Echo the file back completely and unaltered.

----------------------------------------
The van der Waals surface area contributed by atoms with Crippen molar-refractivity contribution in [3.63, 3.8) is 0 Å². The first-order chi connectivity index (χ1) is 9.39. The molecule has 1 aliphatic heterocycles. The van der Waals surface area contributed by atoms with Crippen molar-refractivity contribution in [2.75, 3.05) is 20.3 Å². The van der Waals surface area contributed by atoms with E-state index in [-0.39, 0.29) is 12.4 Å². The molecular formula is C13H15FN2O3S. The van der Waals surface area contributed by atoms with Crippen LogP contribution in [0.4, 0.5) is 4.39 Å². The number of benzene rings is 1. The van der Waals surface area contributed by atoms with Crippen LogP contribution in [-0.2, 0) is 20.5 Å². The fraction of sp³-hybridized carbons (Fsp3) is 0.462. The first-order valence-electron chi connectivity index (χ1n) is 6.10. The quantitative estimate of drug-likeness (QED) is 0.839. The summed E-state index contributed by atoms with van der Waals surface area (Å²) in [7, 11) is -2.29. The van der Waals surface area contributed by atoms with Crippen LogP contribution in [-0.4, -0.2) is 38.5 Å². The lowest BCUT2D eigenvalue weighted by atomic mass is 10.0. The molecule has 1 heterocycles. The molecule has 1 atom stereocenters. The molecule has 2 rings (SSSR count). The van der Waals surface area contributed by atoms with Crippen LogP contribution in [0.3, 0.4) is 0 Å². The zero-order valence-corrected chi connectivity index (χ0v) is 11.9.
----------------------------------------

The van der Waals surface area contributed by atoms with Crippen molar-refractivity contribution in [3.63, 3.8) is 0 Å². The first-order chi connectivity index (χ1) is 9.39. The molecule has 1 aliphatic heterocycles. The van der Waals surface area contributed by atoms with Crippen molar-refractivity contribution in [2.75, 3.05) is 20.3 Å². The van der Waals surface area contributed by atoms with E-state index in [-0.39, 0.29) is 12.4 Å². The molecular formula is C13H15FN2O3S. The van der Waals surface area contributed by atoms with Crippen LogP contribution in [0.4, 0.5) is 4.39 Å². The number of benzene rings is 1. The van der Waals surface area contributed by atoms with Crippen LogP contribution in [-0.2, 0) is 20.5 Å². The fraction of sp³-hybridized carbons (Fsp3) is 0.462. The first-order valence-electron chi connectivity index (χ1n) is 6.10. The quantitative estimate of drug-likeness (QED) is 0.839. The summed E-state index contributed by atoms with van der Waals surface area (Å²) in [7, 11) is -2.29. The van der Waals surface area contributed by atoms with Crippen LogP contribution in [-0.4, -0.2) is 38.5 Å². The lowest BCUT2D eigenvalue weighted by atomic mass is 10.0. The molecule has 1 heterocycles. The molecule has 1 atom stereocenters. The molecule has 2 rings (SSSR count). The van der Waals surface area contributed by atoms with Crippen LogP contribution in [0.3, 0.4) is 0 Å². The zero-order valence-corrected chi connectivity index (χ0v) is 11.9.